There is a growing concern that community colleges up and down the state are de-emphasizing the value and importance of Transfer Centers.  This is of great concern, particularly in today’s environment of community college reform, where we have seen significant legislative changes aimed at increasing the educational outcomes of our students.  With the many transformational changes that our institutions are facing, it is critical that we continue the work of key programs that have greatly impacted our students and their success.  The Transfer Center is one of those key programs.

As we know, the mission of Transfer Centers are to strengthen the transfer function and to increase the number of California Community College students prepared for transfer to baccalaureate-level institutions through the coordination of college transfer efforts.  In addition, Transfer Centers were charged with the development and implementation of strategies designed to enhance the transfer of low-income, disabled and first-generation college students.

In a perfect world, transferring to a four-year institution would be a simple and straight-forward process for our students.  Unfortunately, higher education is a very complex system that can be very difficult for our students to navigate even with the recent legislative changes such as the 1440 degrees.  With numerous variables at play, such as defining a students’ educational goal (which we know often changes), their educational history, and the great differences between, and the continual changes that take place within our educational institutions throughout the country, it is critical that our transfer centers stay abreast of these changes to provide our students with the most consistent and accurate information possible to assist them in reaching their educational dreams and goals.

In looking at recent research, such as the RP Group Study entitled, “What students say they need to succeed,” five distinct themes emerged from student feedback regarding their efforts to achieve their educational goals.  One of those themes is to recognize the important role the entire college community plays in student success, with an emphasis on the need for faculty leadership.  As mentioned earlier, a component of the mission of a Transfer Center is to coordinate college-wide transfer efforts throughout the campus community.  It is imperative that Counseling Faculty and the Transfer Center serve as the hub for this function, making sure that all Counseling Faculty (full-time and adjunct) have the latest and most accurate information in order to best advise their students, and to keep instructional faculty informed and involved, as they may be the first point of contact and referral point for many students within our institutions.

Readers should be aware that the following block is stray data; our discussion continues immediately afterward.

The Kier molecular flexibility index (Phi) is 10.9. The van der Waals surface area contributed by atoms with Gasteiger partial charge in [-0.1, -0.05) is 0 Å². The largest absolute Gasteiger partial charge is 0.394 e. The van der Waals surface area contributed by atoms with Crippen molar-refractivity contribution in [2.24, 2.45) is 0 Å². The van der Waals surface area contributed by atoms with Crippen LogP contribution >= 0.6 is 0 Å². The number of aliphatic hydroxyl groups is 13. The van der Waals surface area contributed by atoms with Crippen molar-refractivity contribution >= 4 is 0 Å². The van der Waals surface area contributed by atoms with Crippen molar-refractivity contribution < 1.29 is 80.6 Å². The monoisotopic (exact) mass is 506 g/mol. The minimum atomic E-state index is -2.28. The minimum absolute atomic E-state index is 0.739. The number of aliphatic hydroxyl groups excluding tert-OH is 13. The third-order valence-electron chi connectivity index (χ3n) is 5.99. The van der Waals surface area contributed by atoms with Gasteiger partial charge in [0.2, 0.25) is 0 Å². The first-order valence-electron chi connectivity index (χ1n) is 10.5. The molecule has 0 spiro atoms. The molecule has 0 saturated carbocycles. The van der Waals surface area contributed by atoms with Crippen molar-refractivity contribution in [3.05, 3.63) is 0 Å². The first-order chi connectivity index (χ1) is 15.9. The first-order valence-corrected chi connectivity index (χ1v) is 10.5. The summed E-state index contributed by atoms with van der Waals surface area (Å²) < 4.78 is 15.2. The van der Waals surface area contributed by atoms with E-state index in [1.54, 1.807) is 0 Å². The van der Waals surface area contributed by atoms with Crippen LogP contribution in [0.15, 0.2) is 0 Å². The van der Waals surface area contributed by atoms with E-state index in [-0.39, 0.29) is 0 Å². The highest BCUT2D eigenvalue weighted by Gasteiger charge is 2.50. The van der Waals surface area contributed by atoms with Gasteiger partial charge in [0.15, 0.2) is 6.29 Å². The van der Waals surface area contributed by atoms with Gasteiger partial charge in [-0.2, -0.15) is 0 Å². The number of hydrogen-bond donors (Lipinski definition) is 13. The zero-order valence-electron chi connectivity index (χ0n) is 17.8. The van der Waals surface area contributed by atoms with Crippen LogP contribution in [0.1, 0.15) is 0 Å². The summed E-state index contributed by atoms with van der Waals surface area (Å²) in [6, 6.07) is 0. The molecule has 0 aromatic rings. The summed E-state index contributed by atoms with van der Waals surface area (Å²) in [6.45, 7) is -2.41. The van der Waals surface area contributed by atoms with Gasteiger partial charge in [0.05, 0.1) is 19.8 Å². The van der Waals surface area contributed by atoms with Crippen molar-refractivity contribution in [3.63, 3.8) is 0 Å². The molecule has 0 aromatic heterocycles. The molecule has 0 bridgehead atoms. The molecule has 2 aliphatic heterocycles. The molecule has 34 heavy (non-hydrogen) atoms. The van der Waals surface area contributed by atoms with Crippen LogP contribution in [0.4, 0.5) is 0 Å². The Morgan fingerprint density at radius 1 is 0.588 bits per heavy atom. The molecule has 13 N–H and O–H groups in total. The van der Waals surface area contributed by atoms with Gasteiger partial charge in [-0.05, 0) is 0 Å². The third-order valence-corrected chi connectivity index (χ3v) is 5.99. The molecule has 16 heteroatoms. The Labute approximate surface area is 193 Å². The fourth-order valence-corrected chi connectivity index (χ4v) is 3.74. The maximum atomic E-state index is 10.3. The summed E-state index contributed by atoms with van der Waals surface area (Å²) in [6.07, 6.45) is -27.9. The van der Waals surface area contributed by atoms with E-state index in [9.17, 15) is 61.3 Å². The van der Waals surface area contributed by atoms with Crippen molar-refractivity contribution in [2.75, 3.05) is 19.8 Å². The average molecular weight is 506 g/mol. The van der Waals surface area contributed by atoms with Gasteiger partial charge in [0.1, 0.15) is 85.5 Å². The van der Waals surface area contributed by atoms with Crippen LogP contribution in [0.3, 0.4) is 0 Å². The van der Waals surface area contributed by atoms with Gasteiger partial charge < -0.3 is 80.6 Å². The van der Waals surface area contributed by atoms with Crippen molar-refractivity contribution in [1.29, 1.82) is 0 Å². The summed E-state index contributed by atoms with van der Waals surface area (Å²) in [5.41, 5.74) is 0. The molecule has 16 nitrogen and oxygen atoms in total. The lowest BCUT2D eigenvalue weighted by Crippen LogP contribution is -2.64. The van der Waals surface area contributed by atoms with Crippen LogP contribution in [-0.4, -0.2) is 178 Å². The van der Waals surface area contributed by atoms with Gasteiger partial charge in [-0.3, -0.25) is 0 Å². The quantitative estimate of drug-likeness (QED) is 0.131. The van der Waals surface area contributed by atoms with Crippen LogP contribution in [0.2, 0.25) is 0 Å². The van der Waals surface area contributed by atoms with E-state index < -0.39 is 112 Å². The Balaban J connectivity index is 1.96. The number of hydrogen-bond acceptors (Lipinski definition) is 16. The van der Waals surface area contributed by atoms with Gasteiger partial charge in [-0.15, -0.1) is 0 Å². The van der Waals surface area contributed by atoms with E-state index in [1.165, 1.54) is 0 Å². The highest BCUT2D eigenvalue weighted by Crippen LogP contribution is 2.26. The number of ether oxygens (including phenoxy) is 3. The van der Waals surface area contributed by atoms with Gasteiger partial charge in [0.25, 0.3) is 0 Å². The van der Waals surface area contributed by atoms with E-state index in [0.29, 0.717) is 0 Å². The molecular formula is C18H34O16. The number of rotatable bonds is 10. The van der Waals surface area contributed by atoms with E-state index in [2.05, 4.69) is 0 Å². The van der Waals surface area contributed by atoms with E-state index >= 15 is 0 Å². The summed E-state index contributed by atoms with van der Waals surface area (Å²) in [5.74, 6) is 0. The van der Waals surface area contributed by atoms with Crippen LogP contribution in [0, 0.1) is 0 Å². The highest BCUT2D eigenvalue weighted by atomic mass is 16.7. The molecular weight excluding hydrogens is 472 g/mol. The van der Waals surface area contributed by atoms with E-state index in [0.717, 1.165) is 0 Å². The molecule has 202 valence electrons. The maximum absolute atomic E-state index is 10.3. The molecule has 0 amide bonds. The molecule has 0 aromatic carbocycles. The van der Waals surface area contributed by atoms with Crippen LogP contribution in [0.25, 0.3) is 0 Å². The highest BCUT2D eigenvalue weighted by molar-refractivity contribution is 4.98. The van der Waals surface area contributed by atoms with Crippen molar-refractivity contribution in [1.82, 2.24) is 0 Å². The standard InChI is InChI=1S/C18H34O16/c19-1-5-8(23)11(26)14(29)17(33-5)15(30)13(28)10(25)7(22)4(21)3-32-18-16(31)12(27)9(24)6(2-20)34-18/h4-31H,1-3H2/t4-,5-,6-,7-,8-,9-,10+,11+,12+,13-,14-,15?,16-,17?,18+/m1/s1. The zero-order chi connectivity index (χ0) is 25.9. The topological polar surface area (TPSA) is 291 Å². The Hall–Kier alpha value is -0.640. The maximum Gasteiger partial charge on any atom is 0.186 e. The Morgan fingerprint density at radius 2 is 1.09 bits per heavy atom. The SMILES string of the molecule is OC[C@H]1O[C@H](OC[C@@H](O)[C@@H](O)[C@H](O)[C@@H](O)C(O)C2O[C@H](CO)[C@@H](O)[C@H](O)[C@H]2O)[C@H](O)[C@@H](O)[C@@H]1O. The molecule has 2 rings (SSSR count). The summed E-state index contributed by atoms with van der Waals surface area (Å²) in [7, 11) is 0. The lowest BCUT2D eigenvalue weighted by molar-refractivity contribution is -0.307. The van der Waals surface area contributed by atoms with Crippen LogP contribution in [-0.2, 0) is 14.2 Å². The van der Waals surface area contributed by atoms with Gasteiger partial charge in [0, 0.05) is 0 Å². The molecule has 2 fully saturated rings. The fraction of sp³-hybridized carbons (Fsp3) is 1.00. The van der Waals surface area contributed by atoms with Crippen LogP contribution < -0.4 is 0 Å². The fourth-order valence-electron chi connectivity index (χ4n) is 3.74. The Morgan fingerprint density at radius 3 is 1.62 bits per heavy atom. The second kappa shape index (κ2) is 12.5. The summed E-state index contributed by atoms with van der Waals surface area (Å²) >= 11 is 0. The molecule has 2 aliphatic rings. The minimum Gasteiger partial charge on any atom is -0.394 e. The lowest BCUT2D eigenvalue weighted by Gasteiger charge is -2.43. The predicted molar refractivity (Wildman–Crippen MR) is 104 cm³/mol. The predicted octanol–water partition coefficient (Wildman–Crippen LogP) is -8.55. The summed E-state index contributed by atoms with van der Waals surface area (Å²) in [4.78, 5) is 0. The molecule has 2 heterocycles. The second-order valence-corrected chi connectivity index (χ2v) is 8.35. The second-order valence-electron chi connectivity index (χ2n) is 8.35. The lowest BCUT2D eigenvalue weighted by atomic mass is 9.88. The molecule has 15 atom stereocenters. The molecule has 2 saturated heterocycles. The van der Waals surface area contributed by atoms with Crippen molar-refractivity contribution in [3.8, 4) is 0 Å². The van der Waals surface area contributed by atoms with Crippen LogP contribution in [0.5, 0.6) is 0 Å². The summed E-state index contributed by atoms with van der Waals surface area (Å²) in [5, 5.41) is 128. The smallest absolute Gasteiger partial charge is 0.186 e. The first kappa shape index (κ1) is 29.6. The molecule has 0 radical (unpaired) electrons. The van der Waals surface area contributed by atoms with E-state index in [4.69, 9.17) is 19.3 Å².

With many of the recent legislative changes, we have also seen a great deal of emphasis on the accountability of the success of our institutions.   Many of the metrics of the scorecard will be directly impacted by the transfer success of our students.  Whether it’s through student progress and achievement, their ability to complete 30 units, move from remedial to college level courses and/or persist from one term to the next, a student’s transfer success is intertwined throughout these metrics.  In addition, as stated in the Task Force Recommendations, these measures will be disaggregated by race/ethnicity to aid our system in understanding how well it is performing in educating those historically disadvantaged populations.  This includes increasing the number of students from all demographic and socioeconomic subgroups who attain a certificate, complete a degree, or transfer to a four-year college or university.  As such, improving overall completion rates and closing achievement gaps among historically underrepresented students.  Transfer Centers play a significant role in this work, as they are charged with the development and implementation of strategies designed to enhance the transfer of low-income, disabled and first-generation college students.  Thus Transfer Centers have a vital role to play in the success of our institutions, building equity, and serving and tracking the success of these populations.

Transfer Centers have played a key role in student success for years.  All of the recent legislative changes have only heightened the need for institutions to place targeted resources in support of the transfer function, and to maintain a hub, where all students, faculty and staff can go for the most recent, consistent and accurate information in support of our students and their transfer success.  Please help create the language needed to support Transfer Center’s under the Student Success bill.

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By Adolfo R. Mercado
Director of Breakthrough
Sacramento Country Day School